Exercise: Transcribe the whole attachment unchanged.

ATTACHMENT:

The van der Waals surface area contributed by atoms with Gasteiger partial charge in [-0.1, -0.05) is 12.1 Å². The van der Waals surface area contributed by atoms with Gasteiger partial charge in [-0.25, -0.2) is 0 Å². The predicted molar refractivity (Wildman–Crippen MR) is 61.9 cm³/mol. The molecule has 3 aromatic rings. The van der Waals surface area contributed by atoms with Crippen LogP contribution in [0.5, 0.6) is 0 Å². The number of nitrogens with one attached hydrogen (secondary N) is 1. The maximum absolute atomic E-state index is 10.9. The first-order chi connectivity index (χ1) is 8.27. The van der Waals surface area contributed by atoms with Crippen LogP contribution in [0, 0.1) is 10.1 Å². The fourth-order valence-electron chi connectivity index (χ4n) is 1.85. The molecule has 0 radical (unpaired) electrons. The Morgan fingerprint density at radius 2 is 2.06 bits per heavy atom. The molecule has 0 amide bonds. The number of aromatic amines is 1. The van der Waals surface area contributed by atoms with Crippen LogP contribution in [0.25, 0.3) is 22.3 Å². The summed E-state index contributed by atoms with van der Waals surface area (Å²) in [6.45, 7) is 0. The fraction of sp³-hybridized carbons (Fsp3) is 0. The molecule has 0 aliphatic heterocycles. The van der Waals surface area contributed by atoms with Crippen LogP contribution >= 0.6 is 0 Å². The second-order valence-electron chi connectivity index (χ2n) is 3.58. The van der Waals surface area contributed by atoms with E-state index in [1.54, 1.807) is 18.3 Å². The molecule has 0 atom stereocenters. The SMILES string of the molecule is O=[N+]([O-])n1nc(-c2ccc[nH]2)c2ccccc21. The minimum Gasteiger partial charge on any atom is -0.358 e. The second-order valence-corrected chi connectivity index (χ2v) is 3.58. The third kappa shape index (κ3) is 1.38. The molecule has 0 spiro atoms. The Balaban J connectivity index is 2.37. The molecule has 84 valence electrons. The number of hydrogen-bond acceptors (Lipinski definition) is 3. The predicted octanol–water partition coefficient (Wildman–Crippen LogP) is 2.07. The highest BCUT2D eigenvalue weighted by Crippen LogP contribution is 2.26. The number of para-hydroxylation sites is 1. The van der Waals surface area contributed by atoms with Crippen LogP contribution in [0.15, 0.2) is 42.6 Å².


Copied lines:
The van der Waals surface area contributed by atoms with Gasteiger partial charge in [-0.1, -0.05) is 12.1 Å². The van der Waals surface area contributed by atoms with Gasteiger partial charge in [-0.25, -0.2) is 0 Å². The predicted molar refractivity (Wildman–Crippen MR) is 61.9 cm³/mol. The molecule has 3 aromatic rings. The van der Waals surface area contributed by atoms with Crippen LogP contribution in [0.5, 0.6) is 0 Å². The number of nitrogens with one attached hydrogen (secondary N) is 1. The maximum absolute atomic E-state index is 10.9. The first-order chi connectivity index (χ1) is 8.27. The van der Waals surface area contributed by atoms with Crippen LogP contribution in [0, 0.1) is 10.1 Å². The fourth-order valence-electron chi connectivity index (χ4n) is 1.85. The molecule has 0 radical (unpaired) electrons. The Morgan fingerprint density at radius 2 is 2.06 bits per heavy atom. The molecule has 0 amide bonds. The number of aromatic amines is 1. The van der Waals surface area contributed by atoms with Crippen LogP contribution in [0.25, 0.3) is 22.3 Å². The summed E-state index contributed by atoms with van der Waals surface area (Å²) in [6.45, 7) is 0. The fraction of sp³-hybridized carbons (Fsp3) is 0. The molecule has 0 aliphatic heterocycles. The van der Waals surface area contributed by atoms with Crippen LogP contribution >= 0.6 is 0 Å². The second-order valence-electron chi connectivity index (χ2n) is 3.58. The van der Waals surface area contributed by atoms with E-state index in [1.54, 1.807) is 18.3 Å². The molecule has 0 atom stereocenters. The SMILES string of the molecule is O=[N+]([O-])n1nc(-c2ccc[nH]2)c2ccccc21. The minimum Gasteiger partial charge on any atom is -0.358 e. The second-order valence-corrected chi connectivity index (χ2v) is 3.58. The third kappa shape index (κ3) is 1.38. The molecule has 0 spiro atoms. The Balaban J connectivity index is 2.37. The molecule has 84 valence electrons. The number of hydrogen-bond acceptors (Lipinski definition) is 3. The predicted octanol–water partition coefficient (Wildman–Crippen LogP) is 2.07. The highest BCUT2D eigenvalue weighted by Crippen LogP contribution is 2.26. The number of para-hydroxylation sites is 1. The van der Waals surface area contributed by atoms with Crippen LogP contribution in [0.15, 0.2) is 42.6 Å².